Alashanek Ya Balady Association for Sustainable Development (AYB-SD) is a youth NGO based in Egypt which promotes the notion that individual efforts can effectively eradicate Egyptian poverty. This principle led to the establishment of the first AYB student club in 2002 at the American University in Cairo (AUC).
Raghda al-Ebrashy, who holds a PHD in research management, is the founder of AYB. She developed her ideas after a moment of enlightenment that radically changed her perception of the world. She was only 12 years old at the time. It all happened during a school trip to Bel-bayes, Sharqiya.
There she met with a very miserable family, which led her to think, "How can people take everything for granted, even the precious roof that provides them with shelter? Everything is questionable in life and nothing is secure." Her reaction became action when she decided to establish the first AYB club.
The success of AYB at AUC led Raghda to start up AYB as an NGO in 2005, while keeping the club on campus. AYB was also established at other universities, including Ain Shams University and the German University in Cairo. More importantly, AYB went on to expand its business by heading different schools to attract different generations, to ensure students would be able to accomplish their tasks through their university organization.
Breaking the wall of separation between the upper and lower segments of society and achieving total reform is the ultimate goal of AYB, with development the means. The AYB franchise aims to change people, specifically university students at first, through training them to become active players and change agents instead of simply giving money to the poor.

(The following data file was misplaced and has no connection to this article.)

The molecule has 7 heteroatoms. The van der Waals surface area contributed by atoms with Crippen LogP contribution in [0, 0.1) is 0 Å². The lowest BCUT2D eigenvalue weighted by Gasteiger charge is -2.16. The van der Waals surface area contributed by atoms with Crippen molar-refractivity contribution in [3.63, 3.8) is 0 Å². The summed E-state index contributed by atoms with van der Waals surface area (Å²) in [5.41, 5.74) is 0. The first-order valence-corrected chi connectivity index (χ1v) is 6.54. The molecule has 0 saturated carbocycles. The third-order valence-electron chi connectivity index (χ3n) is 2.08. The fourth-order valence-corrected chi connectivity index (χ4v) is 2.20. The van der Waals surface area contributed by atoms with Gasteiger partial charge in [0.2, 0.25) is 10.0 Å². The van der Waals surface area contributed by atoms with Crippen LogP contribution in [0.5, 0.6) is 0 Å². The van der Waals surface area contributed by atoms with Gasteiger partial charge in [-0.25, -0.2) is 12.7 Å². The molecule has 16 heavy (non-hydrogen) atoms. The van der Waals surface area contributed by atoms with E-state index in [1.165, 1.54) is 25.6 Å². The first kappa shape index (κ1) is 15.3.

The AYB creates young social entrepreneurs and activists capable of managing and guiding development programs, leading teams, solving community problems, and fundraising to sustain their organizations.
Sara Zaki, HR assistant at AYB, says the organization takes a family-based approach to development, based on the idea that focusing on the comprehensive development of families in poor communities will eventually lead to social change. This is done through organizing art expression and human development classes for teens and children, as well as health and environmental awareness for all family members.
And AYB also offers employment opportunities to youth and women graduating from its training programs.
“The dream of a better reality for Egypt starts with a passion spread throughout the country,” Zaki says.
AYB carries this dream and is inviting others to dream alongside it. A monthly orientation is scheduled to introduce AYB's profile to new joining members.
AYB has almost concluded the establishment of its training and employment center in old Cairo. It intends to expand the project to other governorates, in its bid to close the gap between the upper and lower segments of Egypt's society through development, rather than pity-driven charity.